Pope Francis defended refugees on Sunday, calling their expulsion “scandalous, vile, and wicked,” putting him at odds with Italy’s incoming right-wing government.
Francis made his remarks when canonizing a 19th-century bishop regarded as the “Father of Migrants” and a 20th-century man who cared for the ill in Argentina.
Francis, who has made migrant support a central focus of his papacy, presided over the service in St. Peter’s Square in front of 50,000 people.
“The exclusion of migrants is scandalous. Indeed, the exclusion of migrants is criminal. It makes them die in front of us,” he said.
“And so today the Mediterranean is the world’s largest cemetery,” he said, referring to thousands who have drowned trying to reach Europe.
“The exclusion of migrants is disgusting, it is sinful. It is criminal not to open doors to those who are needy,” he said.
Giorgia Meloni is expected to become prime minister later this month at the head of a right-wing coalition that has vowed to crack down on immigration and tighten Italy’s borders.
She has promised accelerated repatriations and tighter asylum rules. Meloni has also called for a naval blockade of North Africa to prevent migrants from sailing and for renewed curbs on charity rescue ships.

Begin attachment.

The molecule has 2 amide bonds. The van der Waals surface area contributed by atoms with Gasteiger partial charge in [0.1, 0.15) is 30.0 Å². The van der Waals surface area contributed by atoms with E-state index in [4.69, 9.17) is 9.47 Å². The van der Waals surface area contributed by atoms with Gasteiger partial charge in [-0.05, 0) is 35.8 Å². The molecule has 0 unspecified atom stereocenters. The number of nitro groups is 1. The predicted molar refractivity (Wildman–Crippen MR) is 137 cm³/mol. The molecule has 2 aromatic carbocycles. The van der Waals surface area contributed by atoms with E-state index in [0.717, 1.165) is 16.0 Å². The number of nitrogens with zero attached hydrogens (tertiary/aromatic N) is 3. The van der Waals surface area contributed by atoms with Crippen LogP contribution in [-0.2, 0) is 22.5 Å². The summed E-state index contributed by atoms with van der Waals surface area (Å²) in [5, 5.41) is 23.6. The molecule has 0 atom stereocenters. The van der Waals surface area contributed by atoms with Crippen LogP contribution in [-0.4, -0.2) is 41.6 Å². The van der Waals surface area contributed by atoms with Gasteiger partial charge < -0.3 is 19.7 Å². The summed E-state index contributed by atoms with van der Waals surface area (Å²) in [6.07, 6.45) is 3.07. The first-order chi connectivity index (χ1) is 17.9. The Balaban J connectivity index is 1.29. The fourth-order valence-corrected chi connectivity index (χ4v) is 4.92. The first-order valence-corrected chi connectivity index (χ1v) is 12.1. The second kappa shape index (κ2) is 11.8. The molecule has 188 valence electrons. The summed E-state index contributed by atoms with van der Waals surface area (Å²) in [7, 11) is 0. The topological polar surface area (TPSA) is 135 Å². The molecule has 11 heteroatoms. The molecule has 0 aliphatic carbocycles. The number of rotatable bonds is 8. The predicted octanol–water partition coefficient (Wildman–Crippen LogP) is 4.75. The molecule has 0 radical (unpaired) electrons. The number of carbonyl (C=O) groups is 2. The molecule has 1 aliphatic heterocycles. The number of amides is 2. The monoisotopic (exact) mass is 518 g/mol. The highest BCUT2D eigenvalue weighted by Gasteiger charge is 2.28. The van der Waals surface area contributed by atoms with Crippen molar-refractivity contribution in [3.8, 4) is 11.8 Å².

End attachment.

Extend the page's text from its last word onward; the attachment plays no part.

Francis, who did not mention Italy, said some migrants sent back are put in “concentration camps where they are exploited and treated as slaves.” In the past he has said this has happened in Libya.
The pope deviated from his prepared remarks regarding migrants when he named the most well-known of the two new saints, Bishop Giovanni Battista Scalabrini, who flourished between 1839 and 1905.
Scalabrini established two religious organizations, one of priests and the other of nuns, to assist Italian immigrants in the United States and South America.
Artemides Zatti, who lived between 1880 and 1951, is the other new saint. His family moved to Argentina after fleeing poverty in Italy.
He was a lay member of the Salesian monastic order who worked as a nurse on his bicycle, giving healthcare to the needy.